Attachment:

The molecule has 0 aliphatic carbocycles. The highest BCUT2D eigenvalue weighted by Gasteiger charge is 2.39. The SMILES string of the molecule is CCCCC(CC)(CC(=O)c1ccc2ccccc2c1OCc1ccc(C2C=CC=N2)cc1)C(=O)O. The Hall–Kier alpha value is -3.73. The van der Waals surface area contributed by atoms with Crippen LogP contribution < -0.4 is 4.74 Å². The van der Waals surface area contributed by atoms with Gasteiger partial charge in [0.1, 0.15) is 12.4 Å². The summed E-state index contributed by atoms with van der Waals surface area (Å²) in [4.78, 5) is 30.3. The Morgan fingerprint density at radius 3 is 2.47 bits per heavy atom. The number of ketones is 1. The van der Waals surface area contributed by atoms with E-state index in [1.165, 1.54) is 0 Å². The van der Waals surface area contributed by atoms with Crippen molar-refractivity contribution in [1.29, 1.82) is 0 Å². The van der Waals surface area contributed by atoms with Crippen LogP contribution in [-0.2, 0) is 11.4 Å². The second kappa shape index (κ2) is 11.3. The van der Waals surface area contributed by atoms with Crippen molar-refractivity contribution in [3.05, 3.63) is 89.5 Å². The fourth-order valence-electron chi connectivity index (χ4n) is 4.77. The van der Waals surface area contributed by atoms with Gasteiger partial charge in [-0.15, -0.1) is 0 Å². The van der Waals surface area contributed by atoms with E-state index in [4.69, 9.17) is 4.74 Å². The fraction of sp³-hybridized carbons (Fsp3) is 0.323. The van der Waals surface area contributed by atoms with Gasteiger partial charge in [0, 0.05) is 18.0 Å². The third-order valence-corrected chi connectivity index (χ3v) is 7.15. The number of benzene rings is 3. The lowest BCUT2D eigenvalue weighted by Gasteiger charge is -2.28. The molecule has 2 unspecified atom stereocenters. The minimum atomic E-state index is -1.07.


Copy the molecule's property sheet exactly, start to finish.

The molecule has 0 aliphatic carbocycles. The highest BCUT2D eigenvalue weighted by Gasteiger charge is 2.39. The SMILES string of the molecule is CCCCC(CC)(CC(=O)c1ccc2ccccc2c1OCc1ccc(C2C=CC=N2)cc1)C(=O)O. The Hall–Kier alpha value is -3.73. The van der Waals surface area contributed by atoms with Crippen LogP contribution < -0.4 is 4.74 Å². The van der Waals surface area contributed by atoms with Gasteiger partial charge in [0.1, 0.15) is 12.4 Å². The summed E-state index contributed by atoms with van der Waals surface area (Å²) in [4.78, 5) is 30.3. The Morgan fingerprint density at radius 3 is 2.47 bits per heavy atom. The number of ketones is 1. The van der Waals surface area contributed by atoms with E-state index in [1.165, 1.54) is 0 Å². The van der Waals surface area contributed by atoms with Crippen molar-refractivity contribution in [1.29, 1.82) is 0 Å². The van der Waals surface area contributed by atoms with Crippen LogP contribution in [-0.2, 0) is 11.4 Å². The second kappa shape index (κ2) is 11.3. The van der Waals surface area contributed by atoms with Crippen molar-refractivity contribution in [3.05, 3.63) is 89.5 Å². The fourth-order valence-electron chi connectivity index (χ4n) is 4.77. The van der Waals surface area contributed by atoms with Gasteiger partial charge in [-0.15, -0.1) is 0 Å². The van der Waals surface area contributed by atoms with E-state index in [4.69, 9.17) is 4.74 Å². The fraction of sp³-hybridized carbons (Fsp3) is 0.323. The van der Waals surface area contributed by atoms with Gasteiger partial charge in [0, 0.05) is 18.0 Å². The third-order valence-corrected chi connectivity index (χ3v) is 7.15. The number of benzene rings is 3. The lowest BCUT2D eigenvalue weighted by Gasteiger charge is -2.28. The molecule has 2 unspecified atom stereocenters. The minimum atomic E-state index is -1.07.